Grandmasters in demand as chess craze hits schools

Sky News visited a CSC chess lesson at work in Miles Coverdale Primary School in Shepherds Bush.

There they saw just how thoroughly the children enjoyed their lessons and how demand for more chess is outpacing supply.

"A shortage of tutors is preventing children in state schools from learning chess.

British International Master Malcolm Pein, who founded the charity Chess in Schools, says a resurgence in the game's popularity has seen experienced teachers being poached by public schools that can pay more."

You can read the full Sky News Article here

Chess on the rise in primary schools- Channel 5 News

Channel 5 News visited Chess in Schools and Communities in action at St. Francis RC Primary School, Newham. 

CSC Chief Executive Malcolm Pein explains how the uptake for chess in state primary school is booming; and how now the charity is on the hunt for more chess tutors to work in schools and libraries like St. Francis RC.

The video shows CSC coached primary school pupils proving their chess skills and giving Channel 5 presenter Ruth a run for her money!

If you are interest in becoming involved, please complete the tutor application form here.

'Chess makes me feel less angry' - BBC News Education

Chess in Schools and Communities teaches chess in schools in the UK.

The charity says the game helps children think more strategically and logically, making them more employable in the future.

How chess can teach us that failure is not fatal - City AM

It was Winston Churchill who said: “success is not final; failure is not fatal. It is the courage to continue that counts.” That quote encapsulates an attribute that educational psychologists recognise we need to instil in our children. This is sometimes referred to as “grit” – the ability to cope with adversity.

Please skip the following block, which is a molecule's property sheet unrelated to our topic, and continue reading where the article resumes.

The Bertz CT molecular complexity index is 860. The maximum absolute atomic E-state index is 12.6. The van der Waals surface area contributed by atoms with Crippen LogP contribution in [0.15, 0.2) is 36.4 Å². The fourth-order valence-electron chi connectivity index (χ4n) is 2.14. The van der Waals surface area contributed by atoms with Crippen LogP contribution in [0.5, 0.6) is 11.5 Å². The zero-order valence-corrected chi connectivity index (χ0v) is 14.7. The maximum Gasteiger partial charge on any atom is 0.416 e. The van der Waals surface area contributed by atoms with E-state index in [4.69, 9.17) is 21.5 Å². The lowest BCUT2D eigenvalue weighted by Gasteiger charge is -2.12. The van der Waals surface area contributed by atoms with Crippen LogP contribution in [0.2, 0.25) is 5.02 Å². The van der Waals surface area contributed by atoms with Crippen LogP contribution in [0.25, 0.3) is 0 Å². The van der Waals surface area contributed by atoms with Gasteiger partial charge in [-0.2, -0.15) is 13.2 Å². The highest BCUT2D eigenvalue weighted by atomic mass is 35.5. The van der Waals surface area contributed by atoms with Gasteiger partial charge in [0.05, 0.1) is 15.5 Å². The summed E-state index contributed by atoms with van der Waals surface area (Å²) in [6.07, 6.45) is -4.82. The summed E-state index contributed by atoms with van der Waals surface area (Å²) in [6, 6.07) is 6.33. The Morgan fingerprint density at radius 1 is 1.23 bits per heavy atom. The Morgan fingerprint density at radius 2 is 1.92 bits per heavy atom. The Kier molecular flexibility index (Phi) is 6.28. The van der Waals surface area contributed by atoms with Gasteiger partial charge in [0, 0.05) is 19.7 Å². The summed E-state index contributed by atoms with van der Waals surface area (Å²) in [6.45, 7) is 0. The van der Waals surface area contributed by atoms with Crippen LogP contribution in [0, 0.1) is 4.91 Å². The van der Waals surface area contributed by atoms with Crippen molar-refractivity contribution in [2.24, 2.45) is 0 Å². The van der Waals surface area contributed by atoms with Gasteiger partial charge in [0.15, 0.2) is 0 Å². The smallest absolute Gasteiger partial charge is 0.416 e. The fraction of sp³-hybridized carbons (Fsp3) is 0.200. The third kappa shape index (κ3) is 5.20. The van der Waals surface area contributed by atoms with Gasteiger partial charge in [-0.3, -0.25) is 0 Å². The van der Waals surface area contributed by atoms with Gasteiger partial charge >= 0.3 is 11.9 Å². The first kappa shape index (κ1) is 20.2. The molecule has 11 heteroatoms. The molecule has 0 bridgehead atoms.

Grit is required to succeed in life, and particularly in business.

In order to succeed in an increasingly competitive modern commercial world, employees need a wide range of skill sets.

Continue reading

Schools teach chess to help 'difficult' pupils concentrate - The Observer

The year 3 pupils at Park End Primary School in Middlesbrough are a bit of a rowdy bunch. Headteacher Julia Rodwell describes them as “a complex and difficult group”. Put them in front of a chess set though, and silence descends.

“The first time I saw them playing chess, I was absolutely gobsmacked. Their concentration is incredible – I’ve never seen anything like it in any other lesson,” says Rodwell.

Park End is one of 800 primaries to add chess to its curriculum – a threefold increase over two years. A desire to improve maths and problem solving is part of the motivation, but as schools grapple with screen addiction and short attention spans, chess is also seen as a way to encourage “digital detox”. Rodwell has been so impressed that all her staff have now been trained to teach chess.

For her, the way chess has brought children out of their shell has been overwhelming. “Teachers rush over to me saying, ‘come down and look at this child – she can’t do simple sums, but she’s beating everyone in the class at chess!’

“We’re in a very deprived area, so chess is not something our children have traditionally come across – but we’ve embraced it as a whole school,” she says.

Up and down the country other schools are embracing it too, with 20 signing up every month. “Children are born into a world of touchscreens and instant response. Playing chess encourages them to sit down, concentrate and think hard, instead of tapping away,” says Malcolm Pein, founder of Chess in Schools and Communities, the charity which devises and runs the classes.

Continue reading

Chess is making a classroom comeback - ITV Tyne & Tees News

It's a board game that's centuries old, but perhaps surprisingly it's making schoolchildren on Teesside put down their iPads and smart phones.

Chess is enjoying a resurgence in fans, and is being used in some North East schools to help youngsters develop their maths and thinking skills.

Rachel Bullock from Tyne Tees TV went along to Park End Primary in Middlesbrough to see how the ancient game is faring amongst modern players.